CAN SLIM: Bill ONeils lessons to pick growth stocks

Written by FE Investor Bureau | Updated: Feb 10 2008, 06:25am hrs
Capturing growth can be tricky. There are just so many variables and then there is the euphoria associated with the market, though it is presently missing from the market. However, growth investing will still continue to remain in vogue in India, as the real economy is on an upward track and is expected to continue to be there. So how does an investor get the growth perspective William J O'Neil, the author of several best sellers on investing, could have an answer.

Bill O'Neil, who began his career as a stockbroker in his early twenties, through studies of the greatest stock market winners, uncovered their common characteristics, he articulated them in an abbreviated form, which today is known as CAN SLIM. It is also used as an investment research tool by many. In January 2004, the American Association of Individual Investors' (AAII) studies of over 50 well known strategies found that CAN SLIM outperformed with a 704.9% six-year compounded result (1998 through 2003).

Bill O'Neil has articulated the strategy for identifying growth stocks based on fundamental and technical parameters. He marries strong fundamentals with the potency of timing. Here is a gist of his tenets. When the market is on an upmove, O'Neil stocks have a tendency to move swifter than the market.

CAN SLIM:

C - Investors should locate companies whose current quarterly earnings per share (CEPS) has increased sharply over the previous year's performance. Here, investors need to sift out earnings emanating from non-operational income or one-time profits or losses. Essentially, to weed out earnings distortions. Current earnings per share should be up 25% or more and in many cases accelerating in recent quarters. Quarterly sales should also be up 25% or more or accelerating over prior quarters.

A - Annual earnings increases over the last five years. Annual earnings should be up 25% or more in each of the last three years. Annual return on equity (RoE) should be 17% or more. This can be depicted only by companies, which are fundamentally strong.

N - New products, management, and other new events. In addition, the company's stock has reached new highs. A company should have a new product or service that's fuelling earnings growth. Watch the charts (they are available on many websites) and here look out for the companies emerging from proper chart patterns, and are ready to make new highs. This step captures momentum.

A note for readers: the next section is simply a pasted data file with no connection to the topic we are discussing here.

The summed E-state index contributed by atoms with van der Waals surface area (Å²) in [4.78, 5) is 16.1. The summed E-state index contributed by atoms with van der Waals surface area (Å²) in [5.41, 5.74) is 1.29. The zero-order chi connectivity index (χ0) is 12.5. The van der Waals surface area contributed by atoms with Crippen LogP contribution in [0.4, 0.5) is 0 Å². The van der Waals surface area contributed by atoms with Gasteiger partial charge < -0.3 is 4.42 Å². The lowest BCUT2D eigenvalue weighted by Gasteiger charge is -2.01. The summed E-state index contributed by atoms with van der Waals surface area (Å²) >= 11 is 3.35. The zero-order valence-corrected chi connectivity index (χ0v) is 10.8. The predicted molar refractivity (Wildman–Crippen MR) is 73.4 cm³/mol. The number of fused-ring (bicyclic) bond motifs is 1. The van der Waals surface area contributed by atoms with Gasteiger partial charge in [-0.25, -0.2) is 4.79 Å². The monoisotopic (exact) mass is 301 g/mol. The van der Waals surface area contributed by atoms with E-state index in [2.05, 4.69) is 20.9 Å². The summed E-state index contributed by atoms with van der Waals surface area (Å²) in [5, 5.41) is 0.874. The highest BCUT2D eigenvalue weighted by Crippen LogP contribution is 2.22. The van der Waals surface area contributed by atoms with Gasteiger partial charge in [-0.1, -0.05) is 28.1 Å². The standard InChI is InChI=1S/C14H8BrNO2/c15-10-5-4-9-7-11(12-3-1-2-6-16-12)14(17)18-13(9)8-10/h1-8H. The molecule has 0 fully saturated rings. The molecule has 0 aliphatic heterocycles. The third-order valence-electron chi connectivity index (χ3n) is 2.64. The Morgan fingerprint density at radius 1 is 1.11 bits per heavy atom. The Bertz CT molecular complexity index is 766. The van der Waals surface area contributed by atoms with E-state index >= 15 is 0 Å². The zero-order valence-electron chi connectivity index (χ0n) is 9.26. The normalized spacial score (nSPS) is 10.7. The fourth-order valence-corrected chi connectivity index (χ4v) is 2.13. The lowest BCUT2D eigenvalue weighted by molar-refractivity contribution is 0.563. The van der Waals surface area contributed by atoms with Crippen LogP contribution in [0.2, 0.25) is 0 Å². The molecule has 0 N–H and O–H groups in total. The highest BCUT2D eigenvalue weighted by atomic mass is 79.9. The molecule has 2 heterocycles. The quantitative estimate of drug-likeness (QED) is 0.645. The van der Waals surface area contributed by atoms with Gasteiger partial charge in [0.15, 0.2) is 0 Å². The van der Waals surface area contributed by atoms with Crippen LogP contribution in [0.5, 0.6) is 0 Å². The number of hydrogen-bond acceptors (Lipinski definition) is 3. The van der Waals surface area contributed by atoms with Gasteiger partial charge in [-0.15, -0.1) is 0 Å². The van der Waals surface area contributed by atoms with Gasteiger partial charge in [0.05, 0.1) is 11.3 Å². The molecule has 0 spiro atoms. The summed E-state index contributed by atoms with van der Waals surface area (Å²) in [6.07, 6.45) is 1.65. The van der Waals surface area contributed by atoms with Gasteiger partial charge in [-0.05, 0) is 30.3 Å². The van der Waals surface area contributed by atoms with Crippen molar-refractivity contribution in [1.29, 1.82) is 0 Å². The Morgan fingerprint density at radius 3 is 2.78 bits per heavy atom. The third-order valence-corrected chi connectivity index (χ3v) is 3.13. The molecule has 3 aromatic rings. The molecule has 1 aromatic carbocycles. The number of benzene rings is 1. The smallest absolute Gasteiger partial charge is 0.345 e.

S - Small supply and large demand for a stock creates excess demand, and an environment in which stock prices can soar. Companies acquiring their own stock, reduces market supply and can indicate their expectation of future profitability. Look for low debt-equity ratios. Shares outstanding can be large or small, but trading volume should be big as the stock price increases. In the Indian context it would be smart to look for companies with strong liquidity to take care when you have to sell.

L - Leaders are a better choice over laggards within the same industry. Using the relative strength index (RSI) as a guide can help you locate momentum in the stock. Basically, the RSI is a technical momentum indicator that compares the magnitude of recent gains to recent losses in an attempt to determine overbought and oversold positions.

Ordinarily, the share can be said to be overbought once the RSI approaches the 70 level. The interpretation is that it may be getting overvalued and therefore could be a good candidate for a pullback. Likewise, if the RSI approaches 30, it is an indication that the share might be getting oversold and therefore likely to become attractive again. However, O'Neil recommends that the stock's Relative Price Strength Rating should be 80 or higher. Here again it becomes imperative to choose the number of days used to calculate the RSI. The RSI is best looked at over a 15-day time-frame and also for a month for a better overall trading perspective, say traders. Moreover, RSI is best used as a valuable complement to other stock-picking tools, as in this case.

Interestingly, a study of the greatest stock market winners found that all-star stocks had, on average, outperformed 87% of the market before they began their most dramatic price advances. In a manner of speaking, if you want to find next year's winning stocks, look at the better-performing stocks today.

I - Institutional support is always a supporting factor. Pick stocks who have institutional sponsorship by a few institutions with recent above average performance. However, investors are warned to be cautious of stocks that are over owned by institutions.

M - Knowing market direction is critical and this can be done by reviewing market averages daily.

So all in all, it is about getting the lard out and getting slim and alert in the market place.